If there was ever a man who seemed predestined to be a singer/songwriter/musician it is draft-resister-turned-Canadian-citizen Jesse Winchester. His career has been riddled by strange lurches of fate. The strangest lurch of all, of course, was the Vietnam War.
Rather than be drafted, Winchester, at age 22, fled to Canada in January of 1967, arriving with only two hundred dollars in his pocket.
“I had never considered music as a profession until I was forced to,” reflected Winchester between sets in the dark, smokey Boarding House bar [in San Francisco] last week. “I tried to find a straight job when I moved to Canada in some kind of business or something. I wanted to show good faith to the Canadian government, that I was not going to be a ward of the state. So I looked around for a legitimate job and couldn’t find one.
“People heard my southern accent and wanted to know what I was doing there and when I told them they were kind of wary of hiring me. So music was the only thing I knew how to do that I knew I could make a living at. So I was pretty well forced into it.”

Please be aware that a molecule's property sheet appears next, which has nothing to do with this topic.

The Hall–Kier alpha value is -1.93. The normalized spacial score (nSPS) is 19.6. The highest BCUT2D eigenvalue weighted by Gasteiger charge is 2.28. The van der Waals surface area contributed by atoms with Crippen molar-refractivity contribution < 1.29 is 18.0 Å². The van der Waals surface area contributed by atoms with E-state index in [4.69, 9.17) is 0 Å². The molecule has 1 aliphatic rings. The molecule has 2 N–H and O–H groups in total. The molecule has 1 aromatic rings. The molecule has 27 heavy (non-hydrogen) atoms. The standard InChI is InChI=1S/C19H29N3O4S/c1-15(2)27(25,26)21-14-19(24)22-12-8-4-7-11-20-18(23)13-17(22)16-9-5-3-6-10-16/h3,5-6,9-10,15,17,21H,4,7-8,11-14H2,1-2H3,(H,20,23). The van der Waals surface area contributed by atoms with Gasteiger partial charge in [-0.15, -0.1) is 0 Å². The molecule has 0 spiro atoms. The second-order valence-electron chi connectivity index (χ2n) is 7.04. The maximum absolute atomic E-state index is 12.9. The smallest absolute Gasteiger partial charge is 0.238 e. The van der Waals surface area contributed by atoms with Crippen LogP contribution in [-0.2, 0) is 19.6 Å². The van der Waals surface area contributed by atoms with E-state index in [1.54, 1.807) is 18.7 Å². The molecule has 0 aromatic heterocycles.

“The Brand New Tennessee Waltz” (produced by Robbie Robertson):
He hooked up with a Canadian rock and roll band, Les Astronauts. During the following two years Jesse was in and out of bands, writing songs and building a following in the clubs and bars of Montreal. Through fortunate circumstances Jesse happened to meet up with The Band’s Robbie Robertson.
“Robbie was a friend of a friend of the girl I was living with. He and I met in the basement of a church in Ottawa where I was working on a tape. So this friend I was speaking of brought Robbie down and he had just put out Music From Big Pink with his band So I was very impressed by him and very thrilled to meet him,” said Jesse, a softspoken, exceedingly polite man who neither drinks nor smokes.
“Robbie liked what we’d been doing. He decided we’d make a demo tape in a real studio and he would take it to Albert Grossman (Dylan’s former manager) which is what happened.”
ApparentIy Robertson, a Canadian himself with a fascination with the South, was much taken by Jesse’s heartfelt songs about his homeland.
“Black Dog” (produced by Robbie Robertson):
The Winchester family has a strong southern heritage which is evoked in many of Jesse’s songs. Jesse was born on May 17, 1944 in Shreveport, Louisiana. The Winchesters are connected to the Robert E. Lee family and Jesse’s fifth great – grandfather helped Andrew Jackson found Memphis. His grandfather gave the funeral oration at Memphis jazzman W. C. Handy’s funeral.
Jesse’s father was the first “radical” of the family. He hated World War II and initially rejected a legal career to work the land. “He was one of the original hippies in the late Forties,” said Winchester. “He took up farming to get closer to the land.”